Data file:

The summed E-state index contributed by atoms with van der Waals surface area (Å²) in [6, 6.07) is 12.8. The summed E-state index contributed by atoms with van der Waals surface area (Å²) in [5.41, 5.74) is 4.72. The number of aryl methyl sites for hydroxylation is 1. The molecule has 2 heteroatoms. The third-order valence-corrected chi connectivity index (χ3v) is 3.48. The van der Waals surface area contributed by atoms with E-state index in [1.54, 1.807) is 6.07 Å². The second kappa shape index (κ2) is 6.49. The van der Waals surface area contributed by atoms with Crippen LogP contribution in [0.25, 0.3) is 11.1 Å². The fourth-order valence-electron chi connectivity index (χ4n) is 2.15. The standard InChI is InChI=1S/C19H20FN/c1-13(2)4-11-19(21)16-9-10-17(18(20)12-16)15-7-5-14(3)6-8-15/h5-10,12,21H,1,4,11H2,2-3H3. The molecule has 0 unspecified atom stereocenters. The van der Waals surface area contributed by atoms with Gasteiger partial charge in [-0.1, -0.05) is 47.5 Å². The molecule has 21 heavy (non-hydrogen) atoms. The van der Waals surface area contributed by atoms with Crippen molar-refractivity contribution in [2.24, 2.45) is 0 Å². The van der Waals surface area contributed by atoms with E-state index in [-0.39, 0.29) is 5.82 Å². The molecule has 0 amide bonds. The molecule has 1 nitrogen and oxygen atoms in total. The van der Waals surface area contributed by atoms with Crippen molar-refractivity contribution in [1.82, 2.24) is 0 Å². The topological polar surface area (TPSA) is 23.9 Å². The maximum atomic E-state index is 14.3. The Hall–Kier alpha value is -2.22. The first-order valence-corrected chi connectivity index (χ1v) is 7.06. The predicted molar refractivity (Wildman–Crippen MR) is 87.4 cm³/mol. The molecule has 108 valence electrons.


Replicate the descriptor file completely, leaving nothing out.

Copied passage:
The summed E-state index contributed by atoms with van der Waals surface area (Å²) in [6, 6.07) is 12.8. The summed E-state index contributed by atoms with van der Waals surface area (Å²) in [5.41, 5.74) is 4.72. The number of aryl methyl sites for hydroxylation is 1. The molecule has 2 heteroatoms. The third-order valence-corrected chi connectivity index (χ3v) is 3.48. The van der Waals surface area contributed by atoms with E-state index in [1.54, 1.807) is 6.07 Å². The second kappa shape index (κ2) is 6.49. The van der Waals surface area contributed by atoms with Crippen LogP contribution in [0.25, 0.3) is 11.1 Å². The fourth-order valence-electron chi connectivity index (χ4n) is 2.15. The standard InChI is InChI=1S/C19H20FN/c1-13(2)4-11-19(21)16-9-10-17(18(20)12-16)15-7-5-14(3)6-8-15/h5-10,12,21H,1,4,11H2,2-3H3. The molecule has 0 unspecified atom stereocenters. The van der Waals surface area contributed by atoms with Gasteiger partial charge in [-0.1, -0.05) is 47.5 Å². The molecule has 21 heavy (non-hydrogen) atoms. The van der Waals surface area contributed by atoms with Crippen molar-refractivity contribution in [2.24, 2.45) is 0 Å². The van der Waals surface area contributed by atoms with E-state index in [-0.39, 0.29) is 5.82 Å². The molecule has 0 amide bonds. The molecule has 1 nitrogen and oxygen atoms in total. The van der Waals surface area contributed by atoms with Crippen molar-refractivity contribution in [1.82, 2.24) is 0 Å². The topological polar surface area (TPSA) is 23.9 Å². The maximum atomic E-state index is 14.3. The Hall–Kier alpha value is -2.22. The first-order valence-corrected chi connectivity index (χ1v) is 7.06. The predicted molar refractivity (Wildman–Crippen MR) is 87.4 cm³/mol. The molecule has 108 valence electrons.